Swimming Park Liabilities

Swimming-Park-Liabilities

Arguably one of the best ways to spend summer days, or cool off after a hot day in the summer, is to visit the community swimming park with friends and family.

But whether you’re a good swimmer or not, you may find trouble if your community swimming park is not managed safely.

Here’s what you need to know about lifeguard responsibilities and swimming park liabilities.

CPR & First Aid Training

Before starting official lifeguard duties, all employees with lifeguard responsibilities are required to undergo and successfully complete CPR and basic first aid training.

Even if they’ve done it before (for a previous job like babysitting), it’s important to keep these credentials current (they do have an expiration date, after all).

If you’re at a community swimming park and suspect that a lifeguard may not have these credentials, it’s within your rights to ask whoever’s in charge if their lifeguards are certified.

Surveillance

Lifeguards on duty are required to be on constant surveillance of their charges; proactively looking for any issues in the water.

It’s not necessarily a parent’s responsibility to ensure their kids’ safety, although if you suspect your child could have swimming issues, it’s certainly important to play an active role in surveillance yourself.

A lifeguard who’s distracted or not paying attention is a safety issue, and this should be documented or discussed with whoever’s in charge. Furthermore, if they suspect someone is in over their heads before something actually happens, it’s also their duty to get involved.

Also, it’s up to lifeguards to tell swimmers when it’s unsafe to be in the pool, like during a thunderstorm. A lifeguard that hesitates to vacate a pool when weather conditions are predicted to be bad, or when it starts raining, is not exercising good judgement.

It’s always better to be safe than sorry, especially at the community swimming park.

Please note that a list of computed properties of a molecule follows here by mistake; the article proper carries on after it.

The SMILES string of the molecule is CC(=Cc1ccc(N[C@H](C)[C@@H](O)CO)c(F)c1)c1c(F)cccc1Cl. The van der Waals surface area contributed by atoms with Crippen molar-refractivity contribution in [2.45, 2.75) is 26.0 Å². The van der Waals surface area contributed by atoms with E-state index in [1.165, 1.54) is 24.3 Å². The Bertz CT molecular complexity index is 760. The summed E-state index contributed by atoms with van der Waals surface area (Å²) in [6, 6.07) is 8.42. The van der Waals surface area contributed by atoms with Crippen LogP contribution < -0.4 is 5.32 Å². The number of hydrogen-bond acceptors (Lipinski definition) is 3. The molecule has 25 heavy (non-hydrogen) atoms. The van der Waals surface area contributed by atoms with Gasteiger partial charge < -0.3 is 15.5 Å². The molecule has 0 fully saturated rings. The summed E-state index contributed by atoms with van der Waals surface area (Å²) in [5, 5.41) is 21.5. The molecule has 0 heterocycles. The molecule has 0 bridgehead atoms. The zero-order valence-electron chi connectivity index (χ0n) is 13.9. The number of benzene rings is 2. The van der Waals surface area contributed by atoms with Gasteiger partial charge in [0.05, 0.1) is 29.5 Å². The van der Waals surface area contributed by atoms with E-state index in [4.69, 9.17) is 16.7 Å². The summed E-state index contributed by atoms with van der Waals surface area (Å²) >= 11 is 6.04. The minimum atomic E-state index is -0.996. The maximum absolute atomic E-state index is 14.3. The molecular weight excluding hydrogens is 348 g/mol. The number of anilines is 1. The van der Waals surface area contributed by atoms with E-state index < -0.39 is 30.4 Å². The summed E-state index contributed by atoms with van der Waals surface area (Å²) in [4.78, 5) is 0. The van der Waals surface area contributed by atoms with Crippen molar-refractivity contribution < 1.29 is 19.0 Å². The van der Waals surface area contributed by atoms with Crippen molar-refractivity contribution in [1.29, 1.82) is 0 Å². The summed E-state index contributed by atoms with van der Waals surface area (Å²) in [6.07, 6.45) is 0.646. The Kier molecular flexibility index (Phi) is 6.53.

Rescue

Perhaps most importantly, it’s a lifeguard’s duty to intervene in the event that a swimmer is having trouble or is actually drowning. Lifeguards are trained to look for signs of struggle, and encouraged to act immediately.

A lifeguard who doesn’t act as soon as they spot a problem is not doing their job, and again, is acting in an unsafe manner. Injuries or death that result from a lifeguard’s negligence are serious problems that need to be addressed and investigated.

A lifeguard is also required to report all injuries after they happen. It’s a red flag if they don’t take the time to talk with victims or witnesses after an incident.

Maintenance

Finally, a lifeguard is responsible for the basic maintenance of the swimming park, including:

  • Keeping the pool clean
  • Adjusting water chemical levels
  • Skimming off leaves
  • Washing pool deck furniture
  • Cleaning up excessive puddles around the pool

Additional problems that can’t be handled by lifeguards must be reported to someone who’s better able to handle them. If a person slips and falls because of negligent lifeguards, or gets sick from something in the pool, the responsibility falls back on the lifeguards on duty.

Visiting the community swimming park should be fun, and you should feel safe and taken care of when you’re there. After all, that’s what lifeguards are trained and expected to do.

If you go to a community swimming park and notice that someone who’s meant to protect and serve, like a lifeguard, is not doing their job – that’s a problem. You may have a case for premises liability if this negligence or incorrect handling of a situation results in an injury (or worse).

Get in touch with Therman Law Offices by calling 312-588-1900, or contacting us online. We’ve helped a number of clients find justice in their personal injury cases.